• Capitalization: Economic Development Strategy, Themes, Collingwood Municipal Office, Bid Package, Landscape Contractor, Zoning By-law Amendment, Request For Proposals, Contract Administrator, Rural (RU) zone, Action Items and many others: bureaucrats tend to Capitalize Words Unnecessarily, as if by putting a cap on them they make themselves more important, It is completely unnecessary and pompous. And why is TORONTO in all-caps but Collingwood never is?
  • Spaces: …appointments.    In addition, …2016.    Normal, etc. Double spaces after a period or other punctuation are an archaic hangover from typewriter days. Modern layout and word processing programs don’t require it, and in fact use the post-punctuation space for justification, often adding even more space. The result of double spacing like this is ugly white gaps in the already unattractive copy.
  • Run-on sentences: I counted many sentences with 50 or more words each (with the line about the poundkeeper services reaching almost 80!). Research has shown that comprehension drops rapidly with sentence length. One study showed that by 43 words, comprehension had dropped to less than 10 percent. Long sentences combined with the excessive line width are a potent recipe for losing readers’ attention.
  • Missing hyphens and commas: terms like Collingwood based, internationally recognized and highly anticipated  require a hyphen. Dates like September 2015 and February 2016 should written with commas. The grant program ad needs a comma or semicolon after 2015 in the second paragraph. The measurement of 2800 m should be 2,800; only dates or telephone extension numbers can dispense with commas in numbers above 999. In the ad re the Pan Am Games, it needs a comma after June 11 (better yet: a period and make two shorter sentences out of the 31-word run-on opening). There are far too many other missing commas to document them all here.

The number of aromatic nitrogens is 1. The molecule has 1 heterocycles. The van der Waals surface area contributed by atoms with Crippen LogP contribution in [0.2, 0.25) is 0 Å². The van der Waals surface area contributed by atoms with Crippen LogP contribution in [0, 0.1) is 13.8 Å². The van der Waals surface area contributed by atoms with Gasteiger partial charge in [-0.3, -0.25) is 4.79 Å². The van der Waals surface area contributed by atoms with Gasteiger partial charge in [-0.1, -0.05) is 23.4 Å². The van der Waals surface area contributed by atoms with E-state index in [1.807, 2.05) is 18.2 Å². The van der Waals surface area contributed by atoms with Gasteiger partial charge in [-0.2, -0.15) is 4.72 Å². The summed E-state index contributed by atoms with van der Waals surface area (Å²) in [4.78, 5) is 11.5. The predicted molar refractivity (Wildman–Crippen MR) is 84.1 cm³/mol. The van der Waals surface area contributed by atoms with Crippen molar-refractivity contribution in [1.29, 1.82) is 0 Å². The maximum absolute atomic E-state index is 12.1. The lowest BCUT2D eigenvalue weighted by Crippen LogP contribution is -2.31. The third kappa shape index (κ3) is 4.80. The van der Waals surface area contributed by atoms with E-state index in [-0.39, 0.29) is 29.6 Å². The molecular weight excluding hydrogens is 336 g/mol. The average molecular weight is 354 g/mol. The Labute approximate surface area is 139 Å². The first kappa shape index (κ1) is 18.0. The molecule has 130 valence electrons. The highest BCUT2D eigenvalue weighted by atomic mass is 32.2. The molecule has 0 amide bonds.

• Inconsistency: Why does one time say 3:00 p.m. local time and the next line say 3:00 p.m. EST?
  • Incorrect verb: The Council Grant Program approves funds… aside from the unnecessary capitalization, programs do not approve anything. Only humans have that ability.
  • Ordinal numbers and inconsistency: Dates should never be written with ordinal numbers like 1st, 15th or 20th. They should be cardinal numbers, only (1, 15 and 20, respectively). The ads also show inconsistency by using both at random.
  • Passive voice: The questionnaire can be accessed, Collingwood residents are invited, Sealed bids will be received, No fee applies when using,… these and other examples are just weak writing. Use the active voice for dynamic and crisp copy.
  • Verbosity: Interested parties are asked to, interested in engaging, please be advised, interested qualified applicants are invited to forward …  adding unnecessary verbiage doesn’t improve clarity: it detracts from it. However in the land sale ad, a verb (is) is required: if no… internet access is available.
  • Non-sentences: The ad for the receptionist at the bottom of D8 has two non-sentences in the first paragraph (second and last) and one in the second.  The last lines in the grant program ad are non-sentences. Sentences need subject nouns and verbs.
  • Redundancy: The first paragraph in the above ad uses the verb ‘provide’ four times.
  • Misspelling: thru is not a word ( Highway 26 West reconstruction ad). The word is spelled through.
  • Ampersands: It is proper to use the word ‘and’ in body text, not an ampersand.
  • Exclamation marks: Totally unnecessary every place they are used (three times in the Pan Am Game ad alone).
  • Personal voice: Why do some ads use the third person plural (We’re looking for, we’re planning to showcase… )? This is inconsistent with the other ads: who is the ‘we’ that is not present in the other ads?